Cedar is a coniferous tree indigenous to North Africa, the Middle East, and the Himalayas. Fast forward to today, however, and you can find these 100-foot woody behemoths all over the world. The tree itself has a special place in many cultures, having been used for both spiritual (the Cherokee, for example, believed that cedarwood held human spirits) and utilitarian (Romans used cedar tree trunks in ship construction because they were rot-proof and extremely durable) purposes.
Cedarwood perfume oil is arguably one of the most popular ingredients in modern-day perfumery. Aromatically reminiscent of evergreen woodlands, cedarwood has a soft, dry, woody scent – one that’s, unsurprisingly, heavy on resin and terpenes nuances. It’s primarily used as a base note, although it can also be used to great effect in a perfume’s top and middle notes. As for compatibility, cedarwood lends a warm and inviting presence in both floral and citrus blends, and combines superbly with woody notes such as pine, patchouli, and sandalwood for a delightful woodsy aroma.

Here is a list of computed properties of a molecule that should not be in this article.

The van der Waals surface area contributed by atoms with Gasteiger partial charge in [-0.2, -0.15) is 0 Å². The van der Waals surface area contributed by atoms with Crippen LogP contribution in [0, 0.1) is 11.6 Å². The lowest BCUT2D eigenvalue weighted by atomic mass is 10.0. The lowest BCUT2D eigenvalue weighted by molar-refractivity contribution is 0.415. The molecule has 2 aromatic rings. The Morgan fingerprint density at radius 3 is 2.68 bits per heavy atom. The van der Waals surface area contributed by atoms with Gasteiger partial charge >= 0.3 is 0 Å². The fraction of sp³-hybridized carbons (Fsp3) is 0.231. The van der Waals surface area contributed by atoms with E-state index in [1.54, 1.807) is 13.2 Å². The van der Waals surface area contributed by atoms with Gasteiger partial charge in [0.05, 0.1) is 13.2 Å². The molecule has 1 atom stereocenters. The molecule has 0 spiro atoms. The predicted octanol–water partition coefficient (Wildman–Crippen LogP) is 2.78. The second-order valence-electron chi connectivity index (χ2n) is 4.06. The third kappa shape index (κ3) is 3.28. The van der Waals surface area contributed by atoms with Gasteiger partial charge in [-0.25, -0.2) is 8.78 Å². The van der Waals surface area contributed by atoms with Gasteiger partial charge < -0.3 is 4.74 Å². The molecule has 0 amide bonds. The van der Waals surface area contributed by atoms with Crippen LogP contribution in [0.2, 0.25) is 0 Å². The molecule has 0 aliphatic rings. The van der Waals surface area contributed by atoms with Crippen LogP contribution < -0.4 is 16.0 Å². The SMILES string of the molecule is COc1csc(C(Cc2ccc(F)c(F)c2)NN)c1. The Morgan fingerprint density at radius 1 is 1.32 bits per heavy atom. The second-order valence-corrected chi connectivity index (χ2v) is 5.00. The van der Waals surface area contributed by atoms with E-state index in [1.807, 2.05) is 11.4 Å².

In aromatherapy, cedarwood perfume’s woody, balsamic properties provide a grounding and stabilizing effect. Its smell is known for having stress-relieving properties – one that helps to relax and calm the mind while promoting concentration and focus. This makes cedarwood the perfect scent for trying to get some work done, or simply for tuning out of the daily grind of life.